Commodities

Millers fault maize imports ban

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The National Cereals and Produce Board, Nakuru depot. FILE PHOTO | NMG

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Summary

  • Millers have faulted the government over a blanket ban on maize imports from Uganda and Tanzania, arguing it will likely cause an increase in the price of flour.
  • The processors said that the State should only intercept maize that has high levels of aflatoxin and allow the grain that meets the set standards to come into the country.

Millers have faulted the government over a blanket ban on maize imports from Uganda and Tanzania, arguing it will likely cause an increase in the price of flour.

The processors said that the State should only intercept maize that has high levels of aflatoxin and allow the grain that meets the set standards to come into the country.

Kenya on Friday banned all imports of maize coming in from Uganda and Tanzania citing high level of aflatoxins. The country allows aflatoxin levels of up to 10 parts per billion.

“There should not have been blanket ban on maize from our neighbours. If aflatoxin is the issue, then we need to increase surveillance at border points and not allow affected maize to pass through,” said Rajan Shah, chief executive officer of Capwel Industries.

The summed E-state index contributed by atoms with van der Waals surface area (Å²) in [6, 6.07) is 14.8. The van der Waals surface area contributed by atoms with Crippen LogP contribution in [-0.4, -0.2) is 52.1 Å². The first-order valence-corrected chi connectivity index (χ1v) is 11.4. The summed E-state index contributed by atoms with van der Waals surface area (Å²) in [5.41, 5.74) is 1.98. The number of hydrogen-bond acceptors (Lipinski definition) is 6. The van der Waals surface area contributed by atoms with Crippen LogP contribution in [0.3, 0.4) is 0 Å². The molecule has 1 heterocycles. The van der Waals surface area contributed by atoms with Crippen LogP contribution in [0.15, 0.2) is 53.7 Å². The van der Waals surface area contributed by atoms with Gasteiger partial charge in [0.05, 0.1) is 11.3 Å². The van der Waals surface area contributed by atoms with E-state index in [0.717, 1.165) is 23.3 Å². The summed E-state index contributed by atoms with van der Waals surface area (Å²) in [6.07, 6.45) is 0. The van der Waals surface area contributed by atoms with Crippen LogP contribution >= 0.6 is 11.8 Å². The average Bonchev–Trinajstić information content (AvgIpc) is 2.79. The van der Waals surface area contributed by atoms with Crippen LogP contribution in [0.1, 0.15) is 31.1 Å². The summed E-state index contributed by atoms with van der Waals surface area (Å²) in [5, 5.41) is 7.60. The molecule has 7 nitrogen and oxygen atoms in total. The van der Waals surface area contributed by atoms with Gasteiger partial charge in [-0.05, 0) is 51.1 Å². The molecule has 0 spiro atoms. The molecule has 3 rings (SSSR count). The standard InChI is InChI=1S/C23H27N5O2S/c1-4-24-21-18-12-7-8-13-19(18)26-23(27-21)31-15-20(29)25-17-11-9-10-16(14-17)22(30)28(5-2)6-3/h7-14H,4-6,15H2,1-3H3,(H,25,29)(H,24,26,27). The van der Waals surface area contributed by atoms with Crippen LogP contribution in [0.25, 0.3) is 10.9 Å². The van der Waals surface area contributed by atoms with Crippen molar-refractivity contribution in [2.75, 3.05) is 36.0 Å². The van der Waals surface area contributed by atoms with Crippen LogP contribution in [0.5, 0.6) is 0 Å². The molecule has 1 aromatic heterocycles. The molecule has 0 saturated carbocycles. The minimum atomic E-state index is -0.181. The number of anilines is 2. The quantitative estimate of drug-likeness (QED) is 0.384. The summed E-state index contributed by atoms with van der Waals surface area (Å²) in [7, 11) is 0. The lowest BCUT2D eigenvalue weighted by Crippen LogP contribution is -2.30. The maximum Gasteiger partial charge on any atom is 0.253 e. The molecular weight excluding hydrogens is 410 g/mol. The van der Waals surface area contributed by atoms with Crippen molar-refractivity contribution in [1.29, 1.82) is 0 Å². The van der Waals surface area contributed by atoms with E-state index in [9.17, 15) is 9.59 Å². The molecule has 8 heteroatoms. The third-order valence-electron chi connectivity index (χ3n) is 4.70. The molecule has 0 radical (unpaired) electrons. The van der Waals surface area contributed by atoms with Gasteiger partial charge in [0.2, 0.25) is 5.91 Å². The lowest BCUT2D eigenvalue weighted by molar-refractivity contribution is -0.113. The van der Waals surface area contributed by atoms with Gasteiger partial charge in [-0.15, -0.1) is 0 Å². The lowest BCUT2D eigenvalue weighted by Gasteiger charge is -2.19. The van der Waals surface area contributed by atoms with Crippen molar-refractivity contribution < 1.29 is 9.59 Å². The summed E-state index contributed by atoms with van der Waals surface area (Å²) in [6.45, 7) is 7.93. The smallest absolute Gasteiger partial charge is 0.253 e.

Mr Rajan said the country has net deficit of maize and has been importing from the neighbouring countries to supplement available stocks.

Maize imports from Uganda rose five-fold to 523,000 bags in January compared with the same period last year as traders and millers rushed to bring in the produce in anticipation of a shortage.

The Food Crops Directorate had given an early warning to Uganda in regard to enforcing tighter aflatoxin checks.

Head of the directorate Leonard Kubok, in an interview last year said traders would be required to show a certificate from a competent authority showing that the grain from Uganda is free from the cancer-causing toxins.